Russia surprised by Annan’s departure as Syria envoy
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MOSCOW -- Special envoy Kofi Annan’s sudden announcement Thursday that he was giving up his effort to find peace in Syria appeared to be an unpleasant surprise to Russian officials, who had given his effort strong backing as the only way out of the conflict.
When the news broke, Russia’s ambassador to the United Nations, Vitaly Churkin, could hardly hide his frustration.
‘We regret that he chose to do so,” Churkin told reporters in New York. “We have supported very strongly Kofi Annan’s efforts.”
In an earlier statement, the Foreign Ministry had defended the former U.N. secretary-general’s approach against efforts to amend it, and expressed Russia’s intention “to continue working to overcome the crisis in Syria based on Kofi Annan’s peace plan.”
The Kremlin has blocked efforts in the U.N. Security Council by the U.S. and its allies to impose sanctions on Syria, insisting that Annan’s mediation effort was the only path forward.
Russia, a longtime ally of Syria, is widely thought to be suspicious of an effort like the one that helped oust Libyan leader Moammar Kadafi last year. A U.N. resolution that authorized the use of military action against Kadafi’s forces was instrumental in bringing him down.
Russian lawmaker Leonid Kalashnikov acknowledged that he was upset by Annan’s decision, but he said it was more the result of Western policies than a failure of Russian diplomacy.
“Russia supported Kofi Annan as an experienced diplomat who knew how to keep away from extreme positions,’ said Kalashnikov, deputy chief of the Foreign Relations Committee in the State Duma, the lower house of Russia’s parliament. “Annan must have quit because he realized he will not get the backing he needed from the West, the chances for a peaceful solution now dwindling rapidly.”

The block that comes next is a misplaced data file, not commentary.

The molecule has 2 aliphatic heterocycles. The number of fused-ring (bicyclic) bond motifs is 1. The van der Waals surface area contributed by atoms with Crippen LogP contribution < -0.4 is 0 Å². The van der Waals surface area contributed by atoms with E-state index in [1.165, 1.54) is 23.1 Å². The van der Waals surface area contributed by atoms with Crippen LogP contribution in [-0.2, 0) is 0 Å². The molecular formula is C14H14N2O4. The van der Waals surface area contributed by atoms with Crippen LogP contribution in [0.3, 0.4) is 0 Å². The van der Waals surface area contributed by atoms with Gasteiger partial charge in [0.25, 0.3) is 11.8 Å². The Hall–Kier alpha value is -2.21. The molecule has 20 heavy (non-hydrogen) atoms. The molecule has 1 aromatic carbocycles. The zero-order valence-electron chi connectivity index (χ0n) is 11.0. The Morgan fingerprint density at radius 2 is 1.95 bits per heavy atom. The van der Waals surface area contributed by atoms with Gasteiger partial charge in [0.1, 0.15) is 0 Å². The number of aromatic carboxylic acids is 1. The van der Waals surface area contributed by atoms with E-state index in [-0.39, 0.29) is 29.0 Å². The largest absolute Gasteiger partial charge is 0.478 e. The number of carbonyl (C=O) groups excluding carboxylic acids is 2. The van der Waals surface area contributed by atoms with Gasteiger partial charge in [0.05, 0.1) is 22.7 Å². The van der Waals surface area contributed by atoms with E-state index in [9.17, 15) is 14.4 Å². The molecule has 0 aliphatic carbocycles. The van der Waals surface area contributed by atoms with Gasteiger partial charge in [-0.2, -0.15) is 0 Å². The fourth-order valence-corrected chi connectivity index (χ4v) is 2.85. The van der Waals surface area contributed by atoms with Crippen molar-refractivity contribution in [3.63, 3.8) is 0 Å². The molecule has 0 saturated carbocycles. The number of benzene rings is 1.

However, some analysts in Moscow accused Russia of helping drive the situation into a dead end.
“Russia remains alone in this game with no cards to play,” said Valery Garbuzov, deputy director of the USA and Canada Institute, a Moscow-based think tank. “Annan’s departure sums up the flawed tactics and strategy chosen by the Kremlin in its approach to the conflict.”
“Now the West will step up its pressure on Assad to go, with unpredictable consequences,” Garbuzov said.
Another Middle East expert, Alexander Umnov, a senior researcher at the Moscow-based Institute of World Economy and International Relations, said Annan’s departure was a serious blow to Russia’s position as forces opposed to Syrian President Bashar Assad appeared to be building momentum.
At least one analyst predicted Russia would get over Annan’s resignation quickly.
“Annan was not our diplomat,’ said Alexander Satanovsky, president of the Institute for Middle East Studies in Moscow. ‘It will take [Foreign Minister Sergei] Lavrov 30 seconds to replace his name in the phone directory with somebody else’s and forget about him.”
“Annan’s mission was doomed from the very beginning, and now we are in for an all-out civil war in Syria,” Satanovsky said.
-- Sergei L. Loiko